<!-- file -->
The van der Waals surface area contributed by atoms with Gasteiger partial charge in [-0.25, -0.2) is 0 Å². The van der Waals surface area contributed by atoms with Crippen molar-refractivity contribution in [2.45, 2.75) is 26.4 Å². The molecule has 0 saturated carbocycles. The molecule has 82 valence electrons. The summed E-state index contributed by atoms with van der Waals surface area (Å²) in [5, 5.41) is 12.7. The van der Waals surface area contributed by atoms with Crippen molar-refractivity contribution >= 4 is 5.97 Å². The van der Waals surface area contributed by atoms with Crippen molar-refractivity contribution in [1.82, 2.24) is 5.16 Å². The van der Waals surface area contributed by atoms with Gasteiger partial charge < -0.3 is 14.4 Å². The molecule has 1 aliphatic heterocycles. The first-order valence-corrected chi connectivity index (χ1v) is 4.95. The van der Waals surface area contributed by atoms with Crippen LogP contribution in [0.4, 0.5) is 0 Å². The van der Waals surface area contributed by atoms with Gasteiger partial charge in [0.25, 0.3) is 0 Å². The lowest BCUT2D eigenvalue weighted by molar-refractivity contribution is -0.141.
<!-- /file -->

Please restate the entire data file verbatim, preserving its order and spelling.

The van der Waals surface area contributed by atoms with Gasteiger partial charge in [-0.25, -0.2) is 0 Å². The van der Waals surface area contributed by atoms with Crippen molar-refractivity contribution in [2.45, 2.75) is 26.4 Å². The molecule has 0 saturated carbocycles. The molecule has 82 valence electrons. The summed E-state index contributed by atoms with van der Waals surface area (Å²) in [5, 5.41) is 12.7. The van der Waals surface area contributed by atoms with Crippen molar-refractivity contribution >= 4 is 5.97 Å². The van der Waals surface area contributed by atoms with Crippen molar-refractivity contribution in [1.82, 2.24) is 5.16 Å². The van der Waals surface area contributed by atoms with Gasteiger partial charge < -0.3 is 14.4 Å². The molecule has 1 aliphatic heterocycles. The first-order valence-corrected chi connectivity index (χ1v) is 4.95. The van der Waals surface area contributed by atoms with Crippen LogP contribution in [0.4, 0.5) is 0 Å². The van der Waals surface area contributed by atoms with Gasteiger partial charge in [0.25, 0.3) is 0 Å². The lowest BCUT2D eigenvalue weighted by molar-refractivity contribution is -0.141.